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The Photographic History of The Civil War: in ten volumes, Thousands of Scenes Photographed 1861-65, with Text by many Special Authorities, Volume 8: Soldier Life and Secret Service. (ed. Francis Trevelyan Miller) 8 0 Browse Search
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each other in the fall of 1861. Over against Washington, the Jerseymen under dashing Philip Kearny brushed with their outermost sentries the picket lines of Ike Stevens' Highlanders, camped at Chain Bridge, yet so little were the men about Arlington known to these in front of the bridge, that a night patrol from the one stirred up a lively skirmish with the other. In less than a year those two heroic soldiers, Kearny and Stevens, were to die in the same fight only a few miles farther out, at Chantilly. Only for a day or two did the Badgers, the Vermonters, and the Knickerbockers of King's, Smith's, and Stevens' brigades compare notes with the so-calledStevens' brigades compare notes with the so-called California Regiment, raised in the East, yet led by the great soldier-senator from the Pacific slope, before they, the Californians, and their vehement colonel marched away along the tow-path to join Stone's great division farther up stream. Three regiments, already famous for their drill and discipline had preceded them, the F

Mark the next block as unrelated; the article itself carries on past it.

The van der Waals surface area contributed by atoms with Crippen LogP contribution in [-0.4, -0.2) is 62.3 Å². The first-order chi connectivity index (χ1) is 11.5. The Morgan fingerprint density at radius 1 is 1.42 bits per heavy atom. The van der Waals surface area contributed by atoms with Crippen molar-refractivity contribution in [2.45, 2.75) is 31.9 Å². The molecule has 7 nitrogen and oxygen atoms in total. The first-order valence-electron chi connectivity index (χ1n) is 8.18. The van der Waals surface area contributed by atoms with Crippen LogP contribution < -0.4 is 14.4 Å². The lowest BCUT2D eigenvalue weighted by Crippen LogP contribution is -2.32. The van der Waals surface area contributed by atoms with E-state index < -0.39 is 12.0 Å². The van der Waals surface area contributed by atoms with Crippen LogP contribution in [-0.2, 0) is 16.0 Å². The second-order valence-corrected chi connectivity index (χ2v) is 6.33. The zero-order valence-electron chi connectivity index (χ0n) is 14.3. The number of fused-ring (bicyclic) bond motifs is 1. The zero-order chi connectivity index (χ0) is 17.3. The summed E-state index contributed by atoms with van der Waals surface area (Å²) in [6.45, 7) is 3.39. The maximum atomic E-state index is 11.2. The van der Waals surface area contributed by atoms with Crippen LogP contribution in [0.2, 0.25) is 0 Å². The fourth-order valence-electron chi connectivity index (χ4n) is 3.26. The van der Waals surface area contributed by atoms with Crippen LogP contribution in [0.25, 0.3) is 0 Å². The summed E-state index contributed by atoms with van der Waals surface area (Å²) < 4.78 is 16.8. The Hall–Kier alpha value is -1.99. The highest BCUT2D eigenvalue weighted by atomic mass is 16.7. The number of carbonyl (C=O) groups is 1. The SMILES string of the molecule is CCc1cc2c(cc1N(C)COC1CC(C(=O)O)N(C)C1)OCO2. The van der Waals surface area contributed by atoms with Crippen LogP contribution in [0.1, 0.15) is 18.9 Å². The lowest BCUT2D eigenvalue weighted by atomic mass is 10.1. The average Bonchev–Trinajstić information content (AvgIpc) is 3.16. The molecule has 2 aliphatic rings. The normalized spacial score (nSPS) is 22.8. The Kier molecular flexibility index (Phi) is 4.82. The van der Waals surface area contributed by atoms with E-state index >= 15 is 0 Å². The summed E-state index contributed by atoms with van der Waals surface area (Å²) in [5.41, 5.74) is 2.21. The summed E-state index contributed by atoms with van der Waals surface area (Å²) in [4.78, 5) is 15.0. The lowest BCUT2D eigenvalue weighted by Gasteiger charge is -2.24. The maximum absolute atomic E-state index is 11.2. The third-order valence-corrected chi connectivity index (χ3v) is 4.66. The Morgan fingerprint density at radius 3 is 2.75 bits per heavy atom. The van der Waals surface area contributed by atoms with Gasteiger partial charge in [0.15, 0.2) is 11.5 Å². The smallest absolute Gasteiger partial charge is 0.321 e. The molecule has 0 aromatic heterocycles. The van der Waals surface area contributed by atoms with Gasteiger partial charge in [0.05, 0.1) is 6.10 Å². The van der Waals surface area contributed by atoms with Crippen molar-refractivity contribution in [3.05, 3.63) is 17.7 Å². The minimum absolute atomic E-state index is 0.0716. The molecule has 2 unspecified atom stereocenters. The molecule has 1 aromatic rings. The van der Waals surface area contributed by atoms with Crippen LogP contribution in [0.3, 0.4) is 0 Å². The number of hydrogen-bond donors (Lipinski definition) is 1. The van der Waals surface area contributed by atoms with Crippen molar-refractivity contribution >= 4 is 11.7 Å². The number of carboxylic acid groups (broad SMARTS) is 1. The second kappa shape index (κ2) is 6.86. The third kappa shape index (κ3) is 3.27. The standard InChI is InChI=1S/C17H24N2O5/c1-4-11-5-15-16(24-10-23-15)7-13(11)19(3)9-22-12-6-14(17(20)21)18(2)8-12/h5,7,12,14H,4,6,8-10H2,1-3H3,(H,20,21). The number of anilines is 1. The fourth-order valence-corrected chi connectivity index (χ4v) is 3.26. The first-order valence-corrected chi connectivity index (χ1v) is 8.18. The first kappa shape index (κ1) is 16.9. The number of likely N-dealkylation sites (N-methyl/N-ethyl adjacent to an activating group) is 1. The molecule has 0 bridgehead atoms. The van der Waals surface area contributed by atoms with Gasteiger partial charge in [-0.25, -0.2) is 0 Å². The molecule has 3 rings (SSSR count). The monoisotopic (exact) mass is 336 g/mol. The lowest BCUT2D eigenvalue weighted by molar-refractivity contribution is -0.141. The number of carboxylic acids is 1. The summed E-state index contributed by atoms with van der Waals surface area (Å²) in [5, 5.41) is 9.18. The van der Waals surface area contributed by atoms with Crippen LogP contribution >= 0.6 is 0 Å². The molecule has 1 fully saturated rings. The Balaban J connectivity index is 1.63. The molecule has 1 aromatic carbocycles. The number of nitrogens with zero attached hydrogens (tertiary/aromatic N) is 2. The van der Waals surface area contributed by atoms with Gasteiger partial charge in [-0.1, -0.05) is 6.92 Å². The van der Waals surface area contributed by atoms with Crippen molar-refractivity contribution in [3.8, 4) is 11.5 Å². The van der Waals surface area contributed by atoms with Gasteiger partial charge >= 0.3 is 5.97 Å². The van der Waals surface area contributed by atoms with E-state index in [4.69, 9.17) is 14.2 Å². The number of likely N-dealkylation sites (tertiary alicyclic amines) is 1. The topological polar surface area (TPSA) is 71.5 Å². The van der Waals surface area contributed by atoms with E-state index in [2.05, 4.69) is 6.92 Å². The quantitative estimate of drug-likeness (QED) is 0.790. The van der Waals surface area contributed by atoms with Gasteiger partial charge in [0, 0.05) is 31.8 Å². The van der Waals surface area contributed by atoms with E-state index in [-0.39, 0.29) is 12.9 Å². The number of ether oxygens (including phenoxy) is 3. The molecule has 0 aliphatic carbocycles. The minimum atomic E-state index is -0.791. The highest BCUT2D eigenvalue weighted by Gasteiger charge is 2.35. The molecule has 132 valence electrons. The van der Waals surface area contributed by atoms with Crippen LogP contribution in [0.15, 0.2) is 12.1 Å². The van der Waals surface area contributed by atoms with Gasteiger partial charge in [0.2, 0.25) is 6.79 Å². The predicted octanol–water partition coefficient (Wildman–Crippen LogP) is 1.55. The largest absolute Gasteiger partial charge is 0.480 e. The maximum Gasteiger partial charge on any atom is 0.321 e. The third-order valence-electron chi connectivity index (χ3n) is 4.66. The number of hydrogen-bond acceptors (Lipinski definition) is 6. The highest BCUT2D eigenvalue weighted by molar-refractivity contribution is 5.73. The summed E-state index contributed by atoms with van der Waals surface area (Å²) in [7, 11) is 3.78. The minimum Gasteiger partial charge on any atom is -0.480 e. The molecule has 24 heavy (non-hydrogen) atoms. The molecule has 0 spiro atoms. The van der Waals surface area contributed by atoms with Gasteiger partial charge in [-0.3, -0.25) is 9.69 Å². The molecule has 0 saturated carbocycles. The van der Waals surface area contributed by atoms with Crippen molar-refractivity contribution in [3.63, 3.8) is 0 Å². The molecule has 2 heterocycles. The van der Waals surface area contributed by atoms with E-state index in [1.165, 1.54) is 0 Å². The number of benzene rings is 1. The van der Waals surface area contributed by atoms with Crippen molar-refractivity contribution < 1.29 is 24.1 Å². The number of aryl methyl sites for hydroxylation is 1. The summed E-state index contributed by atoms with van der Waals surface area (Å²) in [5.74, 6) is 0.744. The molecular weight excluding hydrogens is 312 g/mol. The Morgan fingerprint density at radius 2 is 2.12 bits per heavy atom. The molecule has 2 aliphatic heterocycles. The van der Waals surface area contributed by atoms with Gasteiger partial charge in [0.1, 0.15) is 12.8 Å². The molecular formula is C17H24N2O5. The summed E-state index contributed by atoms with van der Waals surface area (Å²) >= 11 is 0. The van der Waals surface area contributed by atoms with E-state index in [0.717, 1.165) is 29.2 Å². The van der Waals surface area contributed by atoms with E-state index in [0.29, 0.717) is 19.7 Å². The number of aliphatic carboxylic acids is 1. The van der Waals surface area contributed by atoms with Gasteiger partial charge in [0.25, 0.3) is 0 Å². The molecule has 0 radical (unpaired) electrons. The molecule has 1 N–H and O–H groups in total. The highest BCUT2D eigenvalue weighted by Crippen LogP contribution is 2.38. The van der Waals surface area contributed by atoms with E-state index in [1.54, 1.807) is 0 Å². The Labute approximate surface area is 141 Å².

y had to look on while Lee and his legions were permitted to saunter easily back to the old lines along the Rapidan. They had served in succession five different masters. They had seen the stars of McDowell, McClellan, Pope, Burnside, and Hooker, one after another, effaced. They had seen such corps commanders as Sumner, Heintzelman, Keyes, Fitz John Porter, Sigel, Franklin, and Stoneman relieved and sent elsewhere. They had lost, killed in battle, such valiant generals as Philip Kearny, Stevens, Reno, Richardson, Mansfield, Whipple, Bayard, Berry, Weed, Zook, Vincent, and the great right arm of their latest and last Commander—John F. Reynolds, head of the First Corps, since he would not be head of the army. They had inflicted nothing like such loss upon the Army of Northern Virginia, for Stonewall Jackson had fallen, seriously wounded, before the rifles of his own men, bewildered in the thickets and darkness of Chancellorsville. They had been hard hit time and again—misled, mi